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RE: Photoshop help.....Not the normal kind! (Follow-Up #6)

posted by: canobeans on 12.27.2006 at 03:52 pm in Home Decorating Forum

Wow, you're doing great!

There are many ways to paint walls -- here's my method. I like to get a pretty realistic finish and I like to be able to try different colors easily. If you want quick and dirty, using the paintbruch with the opacity turned down a bit (so you are painting a see-through-ish coat of paint on the walls, keep the wall detail) works too.

First, I select the walls to be painted. This takes a little while, but once done, you can paint and repaint to your heart's content with just a couple of clicks.

My approach to selecting depends a little on what's in the room. Walls that have very few accessories up against them are easiest, because it's mostly straight lines. Your pic above only has wall space above the cabs, and no plants or anything to work around, so I'd use the polygonal lasso tool. You can get as detailed as you want -- how smooth it will look depends a little on how high the picture's resolution is to begin with.

For areas with lots of little curvy or fine detail, like getting around plants, candlesticks, light fixtures, etc. I use a combination of the magic wand and the polygonal lasso tool. The magic wand only works really well if there's a good bit of contrast between the object and the wall. You can increase and decrease the sensitivity of the tool by setting the tolerance (low selects a narrower range, high (up to 255) selects a wider range). When you do have good contrast, it can save you a lot of time. Otherwise, you're back to the polygonal lasso. (The magnetic lasso can be helpful too where there is high contrast.) You probably already know how you can add and subtract from your selection area until you have it just right...just use the lasso and magic wand until you have the walls selected.

Once you get the walls selected, save your selection outline by going to Selection>Save Selection. Just call it "walls." By doing this, you can always go back and reselect your walls later without doing all that work over again by using "Load Selection"!

Next, if the walls are a strong color already or very dark, you might want to desaturate the wall area and/or lighten it so it doesn't interfere with your final color. Use the Image>Adjust>Desaturate and Image>Adjust>Levels commands.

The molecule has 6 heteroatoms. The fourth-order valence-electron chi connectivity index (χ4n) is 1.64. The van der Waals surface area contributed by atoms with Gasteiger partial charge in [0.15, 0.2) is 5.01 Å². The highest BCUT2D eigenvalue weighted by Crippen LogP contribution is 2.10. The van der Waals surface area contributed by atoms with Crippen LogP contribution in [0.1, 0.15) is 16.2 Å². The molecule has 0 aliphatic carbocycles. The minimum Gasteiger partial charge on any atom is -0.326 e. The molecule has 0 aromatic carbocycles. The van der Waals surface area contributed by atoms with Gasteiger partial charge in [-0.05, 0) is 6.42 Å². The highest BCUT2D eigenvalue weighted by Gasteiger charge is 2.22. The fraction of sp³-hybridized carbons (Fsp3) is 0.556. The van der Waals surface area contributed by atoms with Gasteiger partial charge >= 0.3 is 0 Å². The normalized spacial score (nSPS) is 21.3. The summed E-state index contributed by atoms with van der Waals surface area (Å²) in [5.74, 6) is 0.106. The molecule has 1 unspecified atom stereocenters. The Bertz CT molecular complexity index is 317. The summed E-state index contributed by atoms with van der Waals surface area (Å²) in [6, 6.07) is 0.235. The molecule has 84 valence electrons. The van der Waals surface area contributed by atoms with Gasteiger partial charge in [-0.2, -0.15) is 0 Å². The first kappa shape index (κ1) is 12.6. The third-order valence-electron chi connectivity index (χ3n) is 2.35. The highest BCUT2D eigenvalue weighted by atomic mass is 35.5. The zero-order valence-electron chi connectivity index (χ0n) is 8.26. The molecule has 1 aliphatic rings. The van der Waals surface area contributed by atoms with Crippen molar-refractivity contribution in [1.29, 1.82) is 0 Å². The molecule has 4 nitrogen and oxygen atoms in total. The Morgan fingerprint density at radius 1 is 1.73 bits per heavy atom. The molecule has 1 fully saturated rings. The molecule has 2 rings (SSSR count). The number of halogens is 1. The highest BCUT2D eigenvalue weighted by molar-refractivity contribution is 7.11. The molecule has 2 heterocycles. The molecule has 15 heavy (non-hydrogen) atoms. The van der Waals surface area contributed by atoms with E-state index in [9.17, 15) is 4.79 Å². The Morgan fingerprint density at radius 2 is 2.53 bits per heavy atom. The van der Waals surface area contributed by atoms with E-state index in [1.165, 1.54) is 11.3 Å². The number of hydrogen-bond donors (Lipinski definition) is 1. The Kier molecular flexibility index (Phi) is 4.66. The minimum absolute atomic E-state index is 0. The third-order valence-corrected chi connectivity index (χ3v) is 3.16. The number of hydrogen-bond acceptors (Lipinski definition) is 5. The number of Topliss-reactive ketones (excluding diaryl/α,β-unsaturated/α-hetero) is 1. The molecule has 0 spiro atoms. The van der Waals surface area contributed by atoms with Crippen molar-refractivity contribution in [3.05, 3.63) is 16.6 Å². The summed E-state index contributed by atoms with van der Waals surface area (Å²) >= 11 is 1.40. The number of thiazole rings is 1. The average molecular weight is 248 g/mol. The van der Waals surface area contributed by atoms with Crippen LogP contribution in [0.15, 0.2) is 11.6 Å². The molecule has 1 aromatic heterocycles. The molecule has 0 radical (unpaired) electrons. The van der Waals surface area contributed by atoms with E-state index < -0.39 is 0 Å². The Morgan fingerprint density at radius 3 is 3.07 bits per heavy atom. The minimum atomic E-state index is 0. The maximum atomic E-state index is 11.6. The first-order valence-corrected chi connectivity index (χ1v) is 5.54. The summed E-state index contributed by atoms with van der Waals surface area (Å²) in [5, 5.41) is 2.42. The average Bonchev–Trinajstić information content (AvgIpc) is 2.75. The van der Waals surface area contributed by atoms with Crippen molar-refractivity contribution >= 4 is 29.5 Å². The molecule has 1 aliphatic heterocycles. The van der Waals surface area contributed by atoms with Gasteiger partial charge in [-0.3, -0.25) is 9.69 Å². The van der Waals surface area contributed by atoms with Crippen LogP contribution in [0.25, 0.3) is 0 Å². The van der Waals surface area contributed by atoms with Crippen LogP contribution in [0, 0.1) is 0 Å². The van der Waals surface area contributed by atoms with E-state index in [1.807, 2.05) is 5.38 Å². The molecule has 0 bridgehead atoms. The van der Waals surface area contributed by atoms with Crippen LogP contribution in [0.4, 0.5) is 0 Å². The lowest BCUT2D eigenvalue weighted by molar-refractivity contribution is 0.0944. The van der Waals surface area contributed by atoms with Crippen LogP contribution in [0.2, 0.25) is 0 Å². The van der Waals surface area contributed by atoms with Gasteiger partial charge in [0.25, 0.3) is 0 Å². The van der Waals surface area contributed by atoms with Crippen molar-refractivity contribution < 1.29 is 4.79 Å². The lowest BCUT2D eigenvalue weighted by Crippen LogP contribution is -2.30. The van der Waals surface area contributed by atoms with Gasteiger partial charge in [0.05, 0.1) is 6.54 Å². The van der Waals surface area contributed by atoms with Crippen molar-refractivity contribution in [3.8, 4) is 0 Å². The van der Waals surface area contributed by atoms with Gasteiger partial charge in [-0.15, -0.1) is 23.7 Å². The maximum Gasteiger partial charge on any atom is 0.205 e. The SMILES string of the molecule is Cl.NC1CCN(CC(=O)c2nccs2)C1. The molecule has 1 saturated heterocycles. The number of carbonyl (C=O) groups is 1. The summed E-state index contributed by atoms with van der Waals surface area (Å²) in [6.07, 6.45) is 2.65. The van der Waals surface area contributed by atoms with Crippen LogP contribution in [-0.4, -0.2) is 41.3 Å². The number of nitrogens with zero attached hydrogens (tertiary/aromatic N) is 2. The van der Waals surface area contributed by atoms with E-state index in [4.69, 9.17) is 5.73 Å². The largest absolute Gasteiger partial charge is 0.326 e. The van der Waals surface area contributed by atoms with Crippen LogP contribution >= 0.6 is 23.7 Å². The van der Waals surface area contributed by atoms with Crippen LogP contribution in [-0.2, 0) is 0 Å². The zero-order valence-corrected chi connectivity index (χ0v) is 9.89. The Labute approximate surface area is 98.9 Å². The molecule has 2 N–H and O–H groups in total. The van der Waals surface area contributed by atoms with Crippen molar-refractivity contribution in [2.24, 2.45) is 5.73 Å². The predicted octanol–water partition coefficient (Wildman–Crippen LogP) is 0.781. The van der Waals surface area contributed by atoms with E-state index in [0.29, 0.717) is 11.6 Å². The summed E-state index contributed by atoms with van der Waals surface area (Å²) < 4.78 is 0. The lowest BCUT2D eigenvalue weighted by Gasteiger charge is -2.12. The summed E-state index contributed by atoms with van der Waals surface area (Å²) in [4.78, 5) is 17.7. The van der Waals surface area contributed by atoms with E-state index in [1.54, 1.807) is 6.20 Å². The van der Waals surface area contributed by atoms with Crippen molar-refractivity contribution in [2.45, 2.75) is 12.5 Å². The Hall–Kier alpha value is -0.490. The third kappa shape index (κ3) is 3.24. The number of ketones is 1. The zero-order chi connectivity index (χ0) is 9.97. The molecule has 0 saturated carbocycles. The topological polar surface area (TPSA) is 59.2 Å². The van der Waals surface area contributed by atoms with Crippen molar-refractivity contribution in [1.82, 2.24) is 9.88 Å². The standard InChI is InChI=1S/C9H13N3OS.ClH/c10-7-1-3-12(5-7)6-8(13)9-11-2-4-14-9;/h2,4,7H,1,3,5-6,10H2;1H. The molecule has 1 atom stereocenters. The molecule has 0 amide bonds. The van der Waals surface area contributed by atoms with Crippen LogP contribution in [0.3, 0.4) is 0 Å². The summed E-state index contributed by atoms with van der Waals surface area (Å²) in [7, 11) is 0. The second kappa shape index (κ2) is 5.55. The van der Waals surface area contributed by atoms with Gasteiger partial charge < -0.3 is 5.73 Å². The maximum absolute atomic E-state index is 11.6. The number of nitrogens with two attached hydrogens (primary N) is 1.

Now, create a new layer. Then use the paint bucket to fill the selected wall areas. The paint bucket will fill with whatever color is the foreground color -- the square that's on top in your color selector on the toolbox palette. Click on the square to pick new colors. You can see that each color ranges from pure white to pure black, with the whole range of saturation and value for the color. In general, choose a color that is darker and more saturated than how you want it to appear on the walls. Then adjust the opacity of the layer to bring some of the detail of the walls (shadows, texture, etc.) back. You'll have to play around with both the opacity and the color selector to get a feel for how to get the color you want.

It is kind of hard to get dark or vibrant colors with this method. A true bright red is particularly hard. And of course, it's only a general idea of how a color will the real room, the light and other surfaces affect how the final color looks.

Hope that helps and wasn't too confusing. As for the other question, about why your furniture is misbehaving, I'll come back later to try to answer if no one else does in the meantime!


clipped on: 12.31.2006 at 07:56 pm    last updated on: 12.31.2006 at 07:56 pm

RE: Photoshop help.....Not the normal kind! (Follow-Up #1)

posted by: canobeans on 12.26.2006 at 11:58 am in Home Decorating Forum

Get familiar with the toolbox. Learn what each tool does -- just play around with them at first. You won't need the slice tool, don't bother with that.

Learn how to use the selection tools. There are many different ways to select parts of your image, and each has its uses. So learn the marquee, lasso (I never use the freeform lasso, too messy), magic wand (not as magic as you'll wish it was, but useful sometimes), and Quick Mask methods first, they are the easiest to understand. Learn how to deselect, reselect, and invert your selections.

Learn a bit about changing the "levels" of your photo (contrast, brightness), the color balance, and the saturation. If you want to paint walls, learn how to use the paint bucket and color selection tools, and how to change a layer's opacity (see-through-ness) in the "Layers" palette.

Layers are easier than they seem, especially for what you're talking about doing. Imagine you are sitting at your desk with your actual photo. You cut a pic of a sofa out of a magazine and put it on top of the photo. Voil, you have created a layer. It's not part of the background; you can move it around, until you decide to glue it down. Next you cut out a rug...when you put it down, it forms another layer, and unfortunately, it's on top of the sofa! So you change the order of your layers to move the sofa on top of the rug.